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Engineering Edge

Megawatt Engines need MegaCooling

How do you cool a 20 megawatt electic engine? E-Cooling Inc. tell us how

By Boris Marovic, Mentor Graphics

The thought of a 20 megawatt electric engine is mind blowing; especially when you consider most road car engines are a mere 120 kW. A 90 ton, 20 meter long Eurosprinter that is capable of reaching speeds of up to 230km/h only uses 6.4 MW in its four electric motors. So when considering a 20 MW engine, in an oil or gas compressor for instance, one has to marvel at its power. An engineer however must concern himself with how to keep this monster cool.

Rotor of a Hydro Generator

Figure 1. Rotor of a Hydro Generator. Photo courtecy of Hydropower Consult

E-Cooling GmbH in Berlin is an engineering consultancy founded by Karim Segond. Their expertise lie in providing 3D thermal and flow analysis, enhancement and development supporting electronics, electric engines, and power electronics. When E-Cooling began working on 20 MW motors it was evident that traditional CFD was not up to the job of meshing their complex geometries. Karim undertook the task of finding an approach that could handle complex geometries, wasn't too laborious but still delivered quality results, "The pre-processing with traditional CFD tools is much too slow for the simulation of large complex machines. I decided to look for a better solution that would solve my problems faster. I was specifically looking for software that can mesh such models with a Cartesian mesh and found FloEFD™. "E-Cooling's ethos is to provide detailed, accurate data to their clients at a reasonable cost, therefore the amount of man-hours used to mesh complex geometries is a big factor to consider for Karim.

"The biggest benefits I got from FloEFD was that it was embedded, I could work within a CAD system and use parametric CAD models. This made it easier to change any geometry and therefore run several variants very easily. Another point that lifted a heavy burden for me is the automatic meshing, so basically the meshing as I knew it became obsolete and I could spend my time with other things than manually mesh the geometry." Karim is supported by his business partner, Guenter Zwarg, for the thermal management of these mega engines; the expertise of Günter covers almost all types of large electrical motors and hydro generators. According to Karim, his customers were always very satisfied with his work and the accuracy of the results has not suffered from the comfort of automatic meshing.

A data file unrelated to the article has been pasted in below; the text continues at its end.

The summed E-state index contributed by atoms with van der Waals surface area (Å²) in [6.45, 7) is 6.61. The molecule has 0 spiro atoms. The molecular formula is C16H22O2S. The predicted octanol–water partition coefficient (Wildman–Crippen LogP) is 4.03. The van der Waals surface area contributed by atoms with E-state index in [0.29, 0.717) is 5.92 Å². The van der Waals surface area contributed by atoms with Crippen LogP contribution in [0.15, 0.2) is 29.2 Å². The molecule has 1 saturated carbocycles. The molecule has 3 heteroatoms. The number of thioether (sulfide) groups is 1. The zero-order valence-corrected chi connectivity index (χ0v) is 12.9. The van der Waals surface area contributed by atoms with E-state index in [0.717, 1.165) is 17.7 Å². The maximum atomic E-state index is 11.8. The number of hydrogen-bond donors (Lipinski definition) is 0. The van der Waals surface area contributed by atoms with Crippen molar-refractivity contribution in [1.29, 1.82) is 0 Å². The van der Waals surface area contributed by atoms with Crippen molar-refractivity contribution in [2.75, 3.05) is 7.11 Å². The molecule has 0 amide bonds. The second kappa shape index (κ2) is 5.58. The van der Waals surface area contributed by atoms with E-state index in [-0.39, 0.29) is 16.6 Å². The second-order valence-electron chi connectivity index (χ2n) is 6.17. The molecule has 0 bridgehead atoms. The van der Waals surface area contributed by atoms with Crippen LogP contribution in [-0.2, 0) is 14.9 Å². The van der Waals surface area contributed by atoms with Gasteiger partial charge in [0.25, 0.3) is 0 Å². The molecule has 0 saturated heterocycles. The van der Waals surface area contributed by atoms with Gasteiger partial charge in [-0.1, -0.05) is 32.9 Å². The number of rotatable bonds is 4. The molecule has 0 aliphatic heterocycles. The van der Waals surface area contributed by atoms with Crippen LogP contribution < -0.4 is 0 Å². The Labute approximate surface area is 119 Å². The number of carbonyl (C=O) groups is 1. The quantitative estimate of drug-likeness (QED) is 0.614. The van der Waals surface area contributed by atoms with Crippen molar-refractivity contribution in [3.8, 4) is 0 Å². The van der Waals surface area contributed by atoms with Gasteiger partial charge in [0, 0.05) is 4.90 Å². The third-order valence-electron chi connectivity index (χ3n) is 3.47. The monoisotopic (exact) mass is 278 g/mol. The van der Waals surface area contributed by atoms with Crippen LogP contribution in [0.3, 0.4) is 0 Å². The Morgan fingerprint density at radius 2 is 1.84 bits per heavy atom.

Karim is also investigating the thermal management of the power electronics components used to drive such large engines. Karim says "The cooling of power electronics is very important and should be considered as early as the concept stage of the design. Here CFD can be leveraged to optimize the design and ensure the best possible cooling for the components."

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Figure 2. Surface temperatures in an IGBT casing

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Figure 3. treamlines through the heat sink of a power module

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Figure 4. Streamlines of the E-Cooling tutorial electrical motor

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Figure 5. Flow vectors of free convection in the casing of a power module

Special Thanks

With thanks to Karim Segond at E-Cooling GmbH www.e-cooling.de

 
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